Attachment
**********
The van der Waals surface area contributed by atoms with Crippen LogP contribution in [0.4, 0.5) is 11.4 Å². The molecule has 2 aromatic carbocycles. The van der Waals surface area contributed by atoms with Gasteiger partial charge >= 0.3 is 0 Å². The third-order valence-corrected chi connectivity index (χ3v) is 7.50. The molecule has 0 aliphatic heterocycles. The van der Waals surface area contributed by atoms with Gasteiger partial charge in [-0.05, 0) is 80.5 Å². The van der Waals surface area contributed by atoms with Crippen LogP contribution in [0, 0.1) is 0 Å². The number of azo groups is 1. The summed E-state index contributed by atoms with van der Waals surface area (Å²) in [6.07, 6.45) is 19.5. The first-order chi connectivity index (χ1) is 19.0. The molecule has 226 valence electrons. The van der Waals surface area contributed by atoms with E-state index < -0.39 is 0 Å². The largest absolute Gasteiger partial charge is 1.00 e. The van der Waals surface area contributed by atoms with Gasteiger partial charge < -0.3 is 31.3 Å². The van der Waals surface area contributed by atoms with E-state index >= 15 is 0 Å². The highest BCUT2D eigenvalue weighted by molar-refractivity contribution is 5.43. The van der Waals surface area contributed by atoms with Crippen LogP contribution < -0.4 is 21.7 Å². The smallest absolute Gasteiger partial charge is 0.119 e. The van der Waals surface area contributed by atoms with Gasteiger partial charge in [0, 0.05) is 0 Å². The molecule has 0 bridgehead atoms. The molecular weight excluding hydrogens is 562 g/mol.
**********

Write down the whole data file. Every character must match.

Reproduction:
The van der Waals surface area contributed by atoms with Crippen LogP contribution in [0.4, 0.5) is 11.4 Å². The molecule has 2 aromatic carbocycles. The van der Waals surface area contributed by atoms with Gasteiger partial charge >= 0.3 is 0 Å². The third-order valence-corrected chi connectivity index (χ3v) is 7.50. The molecule has 0 aliphatic heterocycles. The van der Waals surface area contributed by atoms with Gasteiger partial charge in [-0.05, 0) is 80.5 Å². The van der Waals surface area contributed by atoms with Crippen LogP contribution in [0, 0.1) is 0 Å². The number of azo groups is 1. The summed E-state index contributed by atoms with van der Waals surface area (Å²) in [6.07, 6.45) is 19.5. The first-order chi connectivity index (χ1) is 19.0. The molecule has 226 valence electrons. The van der Waals surface area contributed by atoms with E-state index < -0.39 is 0 Å². The largest absolute Gasteiger partial charge is 1.00 e. The van der Waals surface area contributed by atoms with Gasteiger partial charge < -0.3 is 31.3 Å². The van der Waals surface area contributed by atoms with E-state index >= 15 is 0 Å². The highest BCUT2D eigenvalue weighted by molar-refractivity contribution is 5.43. The van der Waals surface area contributed by atoms with Crippen LogP contribution < -0.4 is 21.7 Å². The smallest absolute Gasteiger partial charge is 0.119 e. The van der Waals surface area contributed by atoms with Gasteiger partial charge in [0, 0.05) is 0 Å². The molecule has 0 bridgehead atoms. The molecular weight excluding hydrogens is 562 g/mol.